Fri, 16 Oct 1998 11:25:33 -0400
Sometimes disagreements are due to differing terminology rather than differing
> On Fri, 9 Oct 1998, John Morrison wrote:
> > Ray Dillinger wrote:
> > > means handling dynamic libraries and time-sharing and security
> > > and all the other awful details of a "real" operating system,
> > > eventually.
> > I'm not sure I agree there. I see DLLs/DSOs as poor substitutes for
> > dynamic Lisp (or Java) bindings. And who cares about time-sharing in an
> > era of $340 PCs?
> Well, if by "time-sharing" you mean "multitasking", I care a lot about
When I mean multiple execution contexts (i.e., program counter and stack
pointer values, irregardless of address space -- e.g., different threads or
processes on a single given machine), I would say "multitasking." However,
when I mean different users logged on to the same machine, then I would say
"time-sharing." I think we both agree that we want
In addition (and all that follows are just my opinions), I see two
qualitatively different kinds of boxes -- (1) highly-available, very "robust"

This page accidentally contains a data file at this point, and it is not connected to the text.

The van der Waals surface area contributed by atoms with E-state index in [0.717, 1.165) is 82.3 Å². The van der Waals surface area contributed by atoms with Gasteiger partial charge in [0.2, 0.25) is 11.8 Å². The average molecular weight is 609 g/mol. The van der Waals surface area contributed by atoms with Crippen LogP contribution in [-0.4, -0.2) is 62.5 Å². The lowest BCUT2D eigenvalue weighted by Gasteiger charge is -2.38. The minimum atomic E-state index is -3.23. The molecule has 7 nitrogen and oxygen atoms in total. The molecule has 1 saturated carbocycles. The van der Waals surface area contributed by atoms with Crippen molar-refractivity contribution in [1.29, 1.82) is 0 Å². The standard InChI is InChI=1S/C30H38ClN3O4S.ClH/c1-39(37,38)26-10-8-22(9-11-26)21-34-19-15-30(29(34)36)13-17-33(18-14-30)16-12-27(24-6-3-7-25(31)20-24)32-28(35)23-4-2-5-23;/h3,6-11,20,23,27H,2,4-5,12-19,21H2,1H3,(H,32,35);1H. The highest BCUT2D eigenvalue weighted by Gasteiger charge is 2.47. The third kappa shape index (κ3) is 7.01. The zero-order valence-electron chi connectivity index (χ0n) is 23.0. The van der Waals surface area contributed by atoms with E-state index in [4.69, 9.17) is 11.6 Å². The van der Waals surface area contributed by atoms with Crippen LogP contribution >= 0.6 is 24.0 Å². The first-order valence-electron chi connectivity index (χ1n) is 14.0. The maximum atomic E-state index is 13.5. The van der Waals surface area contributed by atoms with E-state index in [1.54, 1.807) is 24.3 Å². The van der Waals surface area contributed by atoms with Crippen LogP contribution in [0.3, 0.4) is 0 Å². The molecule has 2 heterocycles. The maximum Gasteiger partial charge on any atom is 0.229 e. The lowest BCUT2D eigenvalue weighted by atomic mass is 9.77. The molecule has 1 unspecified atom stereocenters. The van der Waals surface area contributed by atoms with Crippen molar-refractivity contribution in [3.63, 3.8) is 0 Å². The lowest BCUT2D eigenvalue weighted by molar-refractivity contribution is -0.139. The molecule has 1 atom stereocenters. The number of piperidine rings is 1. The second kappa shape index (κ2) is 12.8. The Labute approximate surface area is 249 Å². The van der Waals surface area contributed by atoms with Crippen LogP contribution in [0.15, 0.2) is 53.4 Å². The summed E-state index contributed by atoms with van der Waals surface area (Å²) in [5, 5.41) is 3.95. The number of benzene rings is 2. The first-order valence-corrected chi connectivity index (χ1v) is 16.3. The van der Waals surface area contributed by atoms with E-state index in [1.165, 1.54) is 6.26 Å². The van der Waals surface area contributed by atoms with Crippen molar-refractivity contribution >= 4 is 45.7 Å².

servers, useful for time-sharing (e.g., shell accounts, web, NFS, OLTP), which
of necessity must put threads/users in their own address spaces for robustness
purposes, and (2) single-user desktop boxes, which needn't.
For servers, in which you've got a lot of separate-address-space processes
which contain huge hunks of common code, DSOs can be a nifty memory-usage
optimization through the use of shared-text pages (if done correctly -- NOT
like Microsoft DLLs or early IRIX DSOs for lots of different reasons).
Basically, you're spending lots of effort and runtime building memory
firewalls (heavyweight processes), and then spending lots more effort and
runtime to help people clamber over them conditionally (DSOs, IPC, pipes,
sockets, etc.-- hell, even copying filesystem contents from kernel to user
memory is another form of that cost).
For multithreaded/multitasking desktop boxes, why bother? Just share bindings
in a single address space (subject to suitable language robustness support such
as that found in LISP and/or Java for the memory firewalls you've passed up).
Even things like streaming video/audio get more efficient, etc.
> The design was probably more of the Right Thing. Linux is lots faster,
> though, partly due to Mach.
I'm not really competent on to make specific comments on the relative merits of
those approaches, but I'll bet time-to-market had something to do with it,
too. It really pays to get to market first (even if you're giving software
away), unless you've got other competitive weapons you can leverage. (Hmm... a
certain software company springs to mind...)